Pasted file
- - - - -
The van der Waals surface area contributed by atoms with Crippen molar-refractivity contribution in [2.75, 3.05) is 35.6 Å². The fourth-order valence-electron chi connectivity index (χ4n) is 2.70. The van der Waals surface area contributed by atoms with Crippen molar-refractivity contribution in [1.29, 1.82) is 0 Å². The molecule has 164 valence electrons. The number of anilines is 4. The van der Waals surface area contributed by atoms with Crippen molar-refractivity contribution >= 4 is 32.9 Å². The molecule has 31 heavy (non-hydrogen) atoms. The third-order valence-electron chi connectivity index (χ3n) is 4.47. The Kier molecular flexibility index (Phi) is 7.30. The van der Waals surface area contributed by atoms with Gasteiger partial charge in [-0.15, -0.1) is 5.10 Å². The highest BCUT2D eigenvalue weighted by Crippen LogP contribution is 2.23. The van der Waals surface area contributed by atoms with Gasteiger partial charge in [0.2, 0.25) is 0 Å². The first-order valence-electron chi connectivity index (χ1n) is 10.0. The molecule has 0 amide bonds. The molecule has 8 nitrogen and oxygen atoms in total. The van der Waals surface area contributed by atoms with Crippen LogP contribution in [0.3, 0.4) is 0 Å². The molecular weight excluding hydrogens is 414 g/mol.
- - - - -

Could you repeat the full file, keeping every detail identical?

The van der Waals surface area contributed by atoms with Crippen molar-refractivity contribution in [2.75, 3.05) is 35.6 Å². The fourth-order valence-electron chi connectivity index (χ4n) is 2.70. The van der Waals surface area contributed by atoms with Crippen molar-refractivity contribution in [1.29, 1.82) is 0 Å². The molecule has 164 valence electrons. The number of anilines is 4. The van der Waals surface area contributed by atoms with Crippen molar-refractivity contribution >= 4 is 32.9 Å². The molecule has 31 heavy (non-hydrogen) atoms. The third-order valence-electron chi connectivity index (χ3n) is 4.47. The Kier molecular flexibility index (Phi) is 7.30. The van der Waals surface area contributed by atoms with Gasteiger partial charge in [-0.15, -0.1) is 5.10 Å². The highest BCUT2D eigenvalue weighted by Crippen LogP contribution is 2.23. The van der Waals surface area contributed by atoms with Gasteiger partial charge in [0.2, 0.25) is 0 Å². The first-order valence-electron chi connectivity index (χ1n) is 10.0. The molecule has 0 amide bonds. The molecule has 8 nitrogen and oxygen atoms in total. The van der Waals surface area contributed by atoms with Crippen LogP contribution in [0.3, 0.4) is 0 Å². The molecular weight excluding hydrogens is 414 g/mol.